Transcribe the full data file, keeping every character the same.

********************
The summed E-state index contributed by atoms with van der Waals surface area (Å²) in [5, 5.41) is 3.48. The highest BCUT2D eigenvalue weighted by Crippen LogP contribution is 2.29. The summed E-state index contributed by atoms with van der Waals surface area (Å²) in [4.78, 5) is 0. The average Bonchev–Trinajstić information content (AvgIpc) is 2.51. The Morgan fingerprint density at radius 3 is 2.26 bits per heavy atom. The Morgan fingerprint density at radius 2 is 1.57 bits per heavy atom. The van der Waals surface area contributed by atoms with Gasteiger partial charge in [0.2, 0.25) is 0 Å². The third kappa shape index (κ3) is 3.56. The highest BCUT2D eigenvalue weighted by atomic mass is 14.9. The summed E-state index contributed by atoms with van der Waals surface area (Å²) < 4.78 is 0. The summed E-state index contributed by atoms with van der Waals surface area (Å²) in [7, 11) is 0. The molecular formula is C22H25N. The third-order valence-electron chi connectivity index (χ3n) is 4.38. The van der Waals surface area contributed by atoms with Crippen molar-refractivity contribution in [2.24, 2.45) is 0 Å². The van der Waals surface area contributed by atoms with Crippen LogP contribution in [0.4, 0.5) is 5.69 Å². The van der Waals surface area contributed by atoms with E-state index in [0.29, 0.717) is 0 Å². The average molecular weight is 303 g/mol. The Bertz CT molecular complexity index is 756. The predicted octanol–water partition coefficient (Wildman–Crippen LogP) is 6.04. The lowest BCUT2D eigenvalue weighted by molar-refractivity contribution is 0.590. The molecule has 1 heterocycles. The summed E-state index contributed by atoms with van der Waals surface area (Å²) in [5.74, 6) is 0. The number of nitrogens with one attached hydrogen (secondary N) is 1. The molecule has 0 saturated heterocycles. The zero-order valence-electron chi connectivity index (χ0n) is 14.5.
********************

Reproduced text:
The summed E-state index contributed by atoms with van der Waals surface area (Å²) in [5, 5.41) is 3.48. The highest BCUT2D eigenvalue weighted by Crippen LogP contribution is 2.29. The summed E-state index contributed by atoms with van der Waals surface area (Å²) in [4.78, 5) is 0. The average Bonchev–Trinajstić information content (AvgIpc) is 2.51. The Morgan fingerprint density at radius 3 is 2.26 bits per heavy atom. The Morgan fingerprint density at radius 2 is 1.57 bits per heavy atom. The van der Waals surface area contributed by atoms with Gasteiger partial charge in [0.2, 0.25) is 0 Å². The third kappa shape index (κ3) is 3.56. The highest BCUT2D eigenvalue weighted by atomic mass is 14.9. The summed E-state index contributed by atoms with van der Waals surface area (Å²) < 4.78 is 0. The summed E-state index contributed by atoms with van der Waals surface area (Å²) in [7, 11) is 0. The molecular formula is C22H25N. The third-order valence-electron chi connectivity index (χ3n) is 4.38. The van der Waals surface area contributed by atoms with Crippen molar-refractivity contribution in [2.24, 2.45) is 0 Å². The van der Waals surface area contributed by atoms with Crippen LogP contribution in [0.4, 0.5) is 5.69 Å². The van der Waals surface area contributed by atoms with E-state index in [0.29, 0.717) is 0 Å². The average molecular weight is 303 g/mol. The Bertz CT molecular complexity index is 756. The predicted octanol–water partition coefficient (Wildman–Crippen LogP) is 6.04. The lowest BCUT2D eigenvalue weighted by molar-refractivity contribution is 0.590. The molecule has 1 heterocycles. The summed E-state index contributed by atoms with van der Waals surface area (Å²) in [5.74, 6) is 0. The number of nitrogens with one attached hydrogen (secondary N) is 1. The molecule has 0 saturated heterocycles. The zero-order valence-electron chi connectivity index (χ0n) is 14.5.